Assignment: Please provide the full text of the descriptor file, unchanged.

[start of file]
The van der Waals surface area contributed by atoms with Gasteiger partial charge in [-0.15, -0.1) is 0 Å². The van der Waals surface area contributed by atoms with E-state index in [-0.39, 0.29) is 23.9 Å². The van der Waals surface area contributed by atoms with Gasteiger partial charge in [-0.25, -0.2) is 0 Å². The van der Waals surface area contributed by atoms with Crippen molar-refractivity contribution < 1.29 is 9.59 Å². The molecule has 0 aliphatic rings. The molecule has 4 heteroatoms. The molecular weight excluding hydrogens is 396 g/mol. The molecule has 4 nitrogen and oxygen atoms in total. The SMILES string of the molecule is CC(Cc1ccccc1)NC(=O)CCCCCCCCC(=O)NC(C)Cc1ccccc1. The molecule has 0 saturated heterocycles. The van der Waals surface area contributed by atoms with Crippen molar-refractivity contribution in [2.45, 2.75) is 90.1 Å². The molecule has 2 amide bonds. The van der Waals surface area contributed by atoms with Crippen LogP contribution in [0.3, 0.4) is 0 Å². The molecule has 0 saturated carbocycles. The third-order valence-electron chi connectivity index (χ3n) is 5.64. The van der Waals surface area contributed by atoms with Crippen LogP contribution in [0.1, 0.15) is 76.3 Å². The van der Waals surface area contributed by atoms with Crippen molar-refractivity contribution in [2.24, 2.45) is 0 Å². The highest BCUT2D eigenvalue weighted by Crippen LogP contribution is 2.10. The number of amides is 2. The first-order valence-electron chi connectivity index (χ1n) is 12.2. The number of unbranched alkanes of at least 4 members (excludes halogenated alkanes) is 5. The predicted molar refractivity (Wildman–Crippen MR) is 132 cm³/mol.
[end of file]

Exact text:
The van der Waals surface area contributed by atoms with Gasteiger partial charge in [-0.15, -0.1) is 0 Å². The van der Waals surface area contributed by atoms with E-state index in [-0.39, 0.29) is 23.9 Å². The van der Waals surface area contributed by atoms with Gasteiger partial charge in [-0.25, -0.2) is 0 Å². The van der Waals surface area contributed by atoms with Crippen molar-refractivity contribution < 1.29 is 9.59 Å². The molecule has 0 aliphatic rings. The molecule has 4 heteroatoms. The molecular weight excluding hydrogens is 396 g/mol. The molecule has 4 nitrogen and oxygen atoms in total. The SMILES string of the molecule is CC(Cc1ccccc1)NC(=O)CCCCCCCCC(=O)NC(C)Cc1ccccc1. The molecule has 0 saturated heterocycles. The van der Waals surface area contributed by atoms with Crippen molar-refractivity contribution in [2.45, 2.75) is 90.1 Å². The molecule has 2 amide bonds. The van der Waals surface area contributed by atoms with Crippen LogP contribution in [0.3, 0.4) is 0 Å². The molecule has 0 saturated carbocycles. The third-order valence-electron chi connectivity index (χ3n) is 5.64. The van der Waals surface area contributed by atoms with Crippen LogP contribution in [0.1, 0.15) is 76.3 Å². The van der Waals surface area contributed by atoms with Crippen molar-refractivity contribution in [2.24, 2.45) is 0 Å². The highest BCUT2D eigenvalue weighted by Crippen LogP contribution is 2.10. The number of amides is 2. The first-order valence-electron chi connectivity index (χ1n) is 12.2. The number of unbranched alkanes of at least 4 members (excludes halogenated alkanes) is 5. The predicted molar refractivity (Wildman–Crippen MR) is 132 cm³/mol.